Types

Most programming languages implement primtive types to determine the data type of a variable, for example string, boolean, object. In JOII you can predefine the type of a class member using metadata.

JOII supports the following primitive types as they are used in JavaScript:

  • string
  • boolean
  • number
  • object
  • function
  • const

Class properties are not accessible from the outside of a class, but JOII generates associated getters and setters for you, depending on the visibility setting of the property.

Getters of boolean-types are prefixed with "is" instead of "get".

Example #1: Primitive Types

var PrimitiveTypes = Class({

    'const MY_CONSTANT' : 'Hi there!',

    'public string  string_type'  : 'Hello World',
    'public number  number_type'  : 42,
    'public boolean boolean_type' : true,
    'public object  object_type'  : { foo: 'bar' },

    'public function someFunction()' : function() {
        return this.getNumberType();
    }

});

var pt = new PrimitiveTypes();

pt.MY_CONSTANT;     // 'Hi there!'
pt.getStringType(); // 'Hello World'
pt.getNumberType(); // 42
pt.isBooleanType(); // true
pt.getObjectType(); // { foo: bar }
pt.someFunction();  // 42

If no type is specified, any data-type is allowed.

Example #2: Using setters of typed properties

// Continuing from Example #1...

pt.setStringType('This is allowed');
pt.setStringType(1234); // Exception: setStringType expects a string, number given.
pt.setNumberType(null); // Exception: setNumberType expects a number, null given.

Nullable types

In some scenarios you want a property to be nullable. This means to allow null to be passed as an argument in the associated setter. This is easily achieved by setting the nullable flag in the property metadata.

Example #3: Nullable types

var PrimitiveTypes = Class({
    // ...
    'public nullable number number_type'  : 42,
    // ...
});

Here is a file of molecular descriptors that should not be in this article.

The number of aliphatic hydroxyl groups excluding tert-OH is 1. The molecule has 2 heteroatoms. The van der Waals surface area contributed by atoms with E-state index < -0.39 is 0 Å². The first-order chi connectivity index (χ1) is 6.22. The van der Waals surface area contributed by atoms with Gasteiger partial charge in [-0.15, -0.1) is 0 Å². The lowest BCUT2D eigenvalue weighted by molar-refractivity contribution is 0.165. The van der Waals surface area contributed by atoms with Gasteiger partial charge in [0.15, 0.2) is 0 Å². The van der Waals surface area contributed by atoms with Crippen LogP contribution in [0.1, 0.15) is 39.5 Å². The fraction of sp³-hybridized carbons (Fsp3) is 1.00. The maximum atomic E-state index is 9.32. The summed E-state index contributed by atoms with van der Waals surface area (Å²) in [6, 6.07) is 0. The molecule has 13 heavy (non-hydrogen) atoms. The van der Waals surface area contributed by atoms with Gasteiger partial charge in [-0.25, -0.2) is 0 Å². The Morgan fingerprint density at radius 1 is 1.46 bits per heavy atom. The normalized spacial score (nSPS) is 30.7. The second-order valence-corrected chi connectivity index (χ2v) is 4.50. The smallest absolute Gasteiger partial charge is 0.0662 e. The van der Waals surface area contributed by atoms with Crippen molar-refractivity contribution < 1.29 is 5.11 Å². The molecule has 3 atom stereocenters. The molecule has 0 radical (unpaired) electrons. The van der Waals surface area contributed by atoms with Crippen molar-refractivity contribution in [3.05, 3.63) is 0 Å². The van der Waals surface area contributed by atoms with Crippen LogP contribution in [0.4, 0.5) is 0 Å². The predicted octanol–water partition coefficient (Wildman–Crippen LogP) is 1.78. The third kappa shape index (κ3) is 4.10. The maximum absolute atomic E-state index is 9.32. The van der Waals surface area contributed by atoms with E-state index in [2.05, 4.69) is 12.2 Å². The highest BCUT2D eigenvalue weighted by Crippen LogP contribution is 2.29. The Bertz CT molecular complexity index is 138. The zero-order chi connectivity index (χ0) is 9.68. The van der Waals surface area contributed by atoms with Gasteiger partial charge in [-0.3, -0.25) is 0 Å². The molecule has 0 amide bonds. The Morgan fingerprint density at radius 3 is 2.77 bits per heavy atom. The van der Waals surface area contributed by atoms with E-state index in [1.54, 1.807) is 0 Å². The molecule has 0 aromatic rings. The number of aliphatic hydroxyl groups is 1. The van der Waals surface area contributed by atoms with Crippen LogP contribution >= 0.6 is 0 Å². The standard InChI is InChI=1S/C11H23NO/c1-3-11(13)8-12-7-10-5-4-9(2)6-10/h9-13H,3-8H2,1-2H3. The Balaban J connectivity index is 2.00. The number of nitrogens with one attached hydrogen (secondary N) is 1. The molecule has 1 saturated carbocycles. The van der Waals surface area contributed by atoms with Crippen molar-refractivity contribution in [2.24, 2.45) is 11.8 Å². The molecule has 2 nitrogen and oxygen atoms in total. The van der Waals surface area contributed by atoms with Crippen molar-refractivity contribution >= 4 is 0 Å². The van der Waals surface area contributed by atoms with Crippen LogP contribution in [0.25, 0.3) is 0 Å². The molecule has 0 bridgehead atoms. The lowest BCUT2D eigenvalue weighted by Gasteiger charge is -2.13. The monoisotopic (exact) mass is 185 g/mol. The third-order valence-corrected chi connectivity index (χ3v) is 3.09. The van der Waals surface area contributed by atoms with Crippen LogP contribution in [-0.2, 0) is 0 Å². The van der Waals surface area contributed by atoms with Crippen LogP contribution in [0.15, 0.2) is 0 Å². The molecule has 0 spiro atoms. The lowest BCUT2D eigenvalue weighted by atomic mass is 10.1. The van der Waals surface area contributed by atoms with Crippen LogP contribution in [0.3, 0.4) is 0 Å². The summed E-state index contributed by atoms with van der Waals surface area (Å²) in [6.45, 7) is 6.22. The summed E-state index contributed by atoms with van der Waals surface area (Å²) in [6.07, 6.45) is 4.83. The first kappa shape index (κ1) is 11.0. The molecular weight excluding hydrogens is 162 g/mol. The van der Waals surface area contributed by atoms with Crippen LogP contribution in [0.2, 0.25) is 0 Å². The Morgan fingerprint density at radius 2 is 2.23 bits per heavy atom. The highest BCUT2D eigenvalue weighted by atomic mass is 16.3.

var pt = new PrimitiveTypes();

// This is now allowed:
pt.setNumberType(null);

Immutable types

There are also situations where a property should be read-only by the public. This is done using the immutable or read flag. When this flag is applied to the metadata of a property, only a getter is generated.

There is no difference in the flags immutable and read.

Example #4: Immutable types

var PrimitiveTypes = Class({
    // ...
    'public immutable number number_type'  : 42,
    // ...
});

var pt = new PrimitiveTypes();

pt.getNumberType(); // 42

// Error: setNumberType is undefined.
pt.setNumberType(null);

Custom types

This is where things get interesting. JOII allows you to use a class or interface definition as a type in a property declaration. When the setter method is called for this property, JOII will automatically validate the passed argument to check if the given instance matches the correct type.

Remember to define an internal name for your object by passing a string to the first argument of Class() or Interface(). This name will be known as your custom type which can then be used in property definitions.

Example #5: Using custom types

var IFoo = Interface('Foo', {});

var Foo = Class({ implements: IFoo }, {
    // class body...
});

var MyClass = Class({
    'public nullable Foo foo_a': null,
    'public          Foo foo_b': null
});

var mc = new MyClass();

mc.setFooA(new Foo()); // OK
mc.setFooA(1234);      // Exception: setFoo1 expects an instance of IFoo, number given.
mc.setFooA(null);      // OK, because the property is nullable.

mc.setFooB(new Foo()); // OK
mc.setFooB(null);      // Exception: setFoo2 expects an instance of Foo, null given.